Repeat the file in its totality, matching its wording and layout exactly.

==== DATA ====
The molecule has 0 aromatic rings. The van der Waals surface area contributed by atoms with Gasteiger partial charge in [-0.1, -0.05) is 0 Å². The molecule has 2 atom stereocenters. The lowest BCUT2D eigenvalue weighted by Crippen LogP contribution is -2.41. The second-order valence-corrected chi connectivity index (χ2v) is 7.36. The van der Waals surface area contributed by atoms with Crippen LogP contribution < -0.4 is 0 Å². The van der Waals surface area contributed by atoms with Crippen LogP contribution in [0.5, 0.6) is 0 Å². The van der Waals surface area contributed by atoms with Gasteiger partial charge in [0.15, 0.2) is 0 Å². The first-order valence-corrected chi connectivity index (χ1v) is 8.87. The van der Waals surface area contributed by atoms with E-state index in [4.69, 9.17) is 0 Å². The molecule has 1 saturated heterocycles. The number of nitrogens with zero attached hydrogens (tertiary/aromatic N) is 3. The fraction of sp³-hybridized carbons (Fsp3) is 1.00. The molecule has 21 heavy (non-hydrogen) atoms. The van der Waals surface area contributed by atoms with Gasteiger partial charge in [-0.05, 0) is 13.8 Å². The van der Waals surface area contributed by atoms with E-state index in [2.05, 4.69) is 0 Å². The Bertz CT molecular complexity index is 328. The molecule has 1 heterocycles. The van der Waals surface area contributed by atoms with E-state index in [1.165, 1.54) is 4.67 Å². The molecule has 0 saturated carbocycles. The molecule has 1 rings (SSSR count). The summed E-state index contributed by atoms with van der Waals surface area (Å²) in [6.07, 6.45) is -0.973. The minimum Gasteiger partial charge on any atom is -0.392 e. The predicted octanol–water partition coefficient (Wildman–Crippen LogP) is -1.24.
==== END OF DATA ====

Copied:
The molecule has 0 aromatic rings. The van der Waals surface area contributed by atoms with Gasteiger partial charge in [-0.1, -0.05) is 0 Å². The molecule has 2 atom stereocenters. The lowest BCUT2D eigenvalue weighted by Crippen LogP contribution is -2.41. The second-order valence-corrected chi connectivity index (χ2v) is 7.36. The van der Waals surface area contributed by atoms with Crippen LogP contribution < -0.4 is 0 Å². The van der Waals surface area contributed by atoms with Crippen LogP contribution in [0.5, 0.6) is 0 Å². The van der Waals surface area contributed by atoms with Gasteiger partial charge in [0.15, 0.2) is 0 Å². The first-order valence-corrected chi connectivity index (χ1v) is 8.87. The van der Waals surface area contributed by atoms with E-state index in [4.69, 9.17) is 0 Å². The molecule has 1 saturated heterocycles. The number of nitrogens with zero attached hydrogens (tertiary/aromatic N) is 3. The fraction of sp³-hybridized carbons (Fsp3) is 1.00. The molecule has 21 heavy (non-hydrogen) atoms. The van der Waals surface area contributed by atoms with Gasteiger partial charge in [-0.05, 0) is 13.8 Å². The van der Waals surface area contributed by atoms with E-state index in [2.05, 4.69) is 0 Å². The Bertz CT molecular complexity index is 328. The molecule has 1 heterocycles. The van der Waals surface area contributed by atoms with E-state index in [1.165, 1.54) is 4.67 Å². The molecule has 0 saturated carbocycles. The molecule has 1 rings (SSSR count). The summed E-state index contributed by atoms with van der Waals surface area (Å²) in [6.07, 6.45) is -0.973. The minimum Gasteiger partial charge on any atom is -0.392 e. The predicted octanol–water partition coefficient (Wildman–Crippen LogP) is -1.24.